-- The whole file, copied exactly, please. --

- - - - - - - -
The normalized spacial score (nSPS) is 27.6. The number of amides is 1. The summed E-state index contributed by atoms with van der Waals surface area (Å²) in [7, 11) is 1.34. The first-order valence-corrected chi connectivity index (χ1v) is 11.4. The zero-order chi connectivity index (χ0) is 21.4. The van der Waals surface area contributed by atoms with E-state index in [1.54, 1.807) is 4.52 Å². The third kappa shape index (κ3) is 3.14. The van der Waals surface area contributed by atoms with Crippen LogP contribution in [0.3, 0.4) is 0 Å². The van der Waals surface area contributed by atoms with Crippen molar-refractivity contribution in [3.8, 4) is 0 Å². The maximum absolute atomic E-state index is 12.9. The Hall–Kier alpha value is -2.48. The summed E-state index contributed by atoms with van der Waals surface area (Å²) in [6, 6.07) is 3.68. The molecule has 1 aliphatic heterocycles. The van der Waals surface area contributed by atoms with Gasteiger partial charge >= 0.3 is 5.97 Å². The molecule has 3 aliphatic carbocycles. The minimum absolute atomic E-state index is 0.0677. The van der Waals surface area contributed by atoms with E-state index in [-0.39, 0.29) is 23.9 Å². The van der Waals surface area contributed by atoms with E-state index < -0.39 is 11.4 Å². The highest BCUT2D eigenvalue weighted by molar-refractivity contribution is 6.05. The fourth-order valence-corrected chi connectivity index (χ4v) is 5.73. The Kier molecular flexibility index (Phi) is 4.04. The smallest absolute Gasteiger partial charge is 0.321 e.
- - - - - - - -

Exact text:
The normalized spacial score (nSPS) is 27.6. The number of amides is 1. The summed E-state index contributed by atoms with van der Waals surface area (Å²) in [7, 11) is 1.34. The first-order valence-corrected chi connectivity index (χ1v) is 11.4. The zero-order chi connectivity index (χ0) is 21.4. The van der Waals surface area contributed by atoms with E-state index in [1.54, 1.807) is 4.52 Å². The third kappa shape index (κ3) is 3.14. The van der Waals surface area contributed by atoms with Crippen LogP contribution in [0.3, 0.4) is 0 Å². The van der Waals surface area contributed by atoms with Crippen molar-refractivity contribution in [3.8, 4) is 0 Å². The maximum absolute atomic E-state index is 12.9. The Hall–Kier alpha value is -2.48. The summed E-state index contributed by atoms with van der Waals surface area (Å²) in [6, 6.07) is 3.68. The molecule has 1 aliphatic heterocycles. The van der Waals surface area contributed by atoms with Gasteiger partial charge >= 0.3 is 5.97 Å². The molecule has 3 aliphatic carbocycles. The minimum absolute atomic E-state index is 0.0677. The van der Waals surface area contributed by atoms with E-state index in [-0.39, 0.29) is 23.9 Å². The van der Waals surface area contributed by atoms with E-state index < -0.39 is 11.4 Å². The highest BCUT2D eigenvalue weighted by molar-refractivity contribution is 6.05. The fourth-order valence-corrected chi connectivity index (χ4v) is 5.73. The Kier molecular flexibility index (Phi) is 4.04. The smallest absolute Gasteiger partial charge is 0.321 e.